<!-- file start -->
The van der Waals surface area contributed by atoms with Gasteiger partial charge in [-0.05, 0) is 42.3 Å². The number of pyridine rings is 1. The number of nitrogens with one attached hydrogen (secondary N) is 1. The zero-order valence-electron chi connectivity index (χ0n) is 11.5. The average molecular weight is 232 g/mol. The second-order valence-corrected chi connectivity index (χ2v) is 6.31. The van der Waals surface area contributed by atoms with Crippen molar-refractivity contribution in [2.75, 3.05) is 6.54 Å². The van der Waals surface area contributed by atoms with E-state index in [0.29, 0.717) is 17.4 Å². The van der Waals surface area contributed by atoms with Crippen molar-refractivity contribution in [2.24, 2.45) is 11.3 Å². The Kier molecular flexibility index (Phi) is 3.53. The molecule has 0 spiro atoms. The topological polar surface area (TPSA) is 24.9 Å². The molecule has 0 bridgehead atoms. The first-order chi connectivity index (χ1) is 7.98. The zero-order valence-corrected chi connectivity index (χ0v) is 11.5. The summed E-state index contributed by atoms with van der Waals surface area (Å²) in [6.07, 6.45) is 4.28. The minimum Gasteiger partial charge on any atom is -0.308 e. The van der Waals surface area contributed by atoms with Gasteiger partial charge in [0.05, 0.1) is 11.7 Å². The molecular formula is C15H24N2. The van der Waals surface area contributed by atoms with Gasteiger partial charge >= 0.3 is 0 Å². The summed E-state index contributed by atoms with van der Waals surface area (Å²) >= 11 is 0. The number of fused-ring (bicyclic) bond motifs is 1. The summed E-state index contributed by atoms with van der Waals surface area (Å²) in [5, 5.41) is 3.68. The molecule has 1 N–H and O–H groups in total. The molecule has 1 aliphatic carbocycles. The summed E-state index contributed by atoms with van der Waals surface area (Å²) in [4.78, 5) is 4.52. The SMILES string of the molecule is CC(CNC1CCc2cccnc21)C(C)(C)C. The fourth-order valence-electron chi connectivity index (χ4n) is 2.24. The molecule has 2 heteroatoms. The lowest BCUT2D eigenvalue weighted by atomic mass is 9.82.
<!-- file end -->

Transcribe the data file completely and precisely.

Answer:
The van der Waals surface area contributed by atoms with Gasteiger partial charge in [-0.05, 0) is 42.3 Å². The number of pyridine rings is 1. The number of nitrogens with one attached hydrogen (secondary N) is 1. The zero-order valence-electron chi connectivity index (χ0n) is 11.5. The average molecular weight is 232 g/mol. The second-order valence-corrected chi connectivity index (χ2v) is 6.31. The van der Waals surface area contributed by atoms with Crippen molar-refractivity contribution in [2.75, 3.05) is 6.54 Å². The van der Waals surface area contributed by atoms with E-state index in [0.29, 0.717) is 17.4 Å². The van der Waals surface area contributed by atoms with Crippen molar-refractivity contribution in [2.24, 2.45) is 11.3 Å². The Kier molecular flexibility index (Phi) is 3.53. The molecule has 0 spiro atoms. The topological polar surface area (TPSA) is 24.9 Å². The molecule has 0 bridgehead atoms. The first-order chi connectivity index (χ1) is 7.98. The zero-order valence-corrected chi connectivity index (χ0v) is 11.5. The summed E-state index contributed by atoms with van der Waals surface area (Å²) in [6.07, 6.45) is 4.28. The minimum Gasteiger partial charge on any atom is -0.308 e. The van der Waals surface area contributed by atoms with Gasteiger partial charge in [0.05, 0.1) is 11.7 Å². The molecular formula is C15H24N2. The van der Waals surface area contributed by atoms with Gasteiger partial charge >= 0.3 is 0 Å². The summed E-state index contributed by atoms with van der Waals surface area (Å²) >= 11 is 0. The number of fused-ring (bicyclic) bond motifs is 1. The summed E-state index contributed by atoms with van der Waals surface area (Å²) in [5, 5.41) is 3.68. The molecule has 1 N–H and O–H groups in total. The molecule has 1 aliphatic carbocycles. The summed E-state index contributed by atoms with van der Waals surface area (Å²) in [4.78, 5) is 4.52. The SMILES string of the molecule is CC(CNC1CCc2cccnc21)C(C)(C)C. The fourth-order valence-electron chi connectivity index (χ4n) is 2.24. The molecule has 2 heteroatoms. The lowest BCUT2D eigenvalue weighted by atomic mass is 9.82.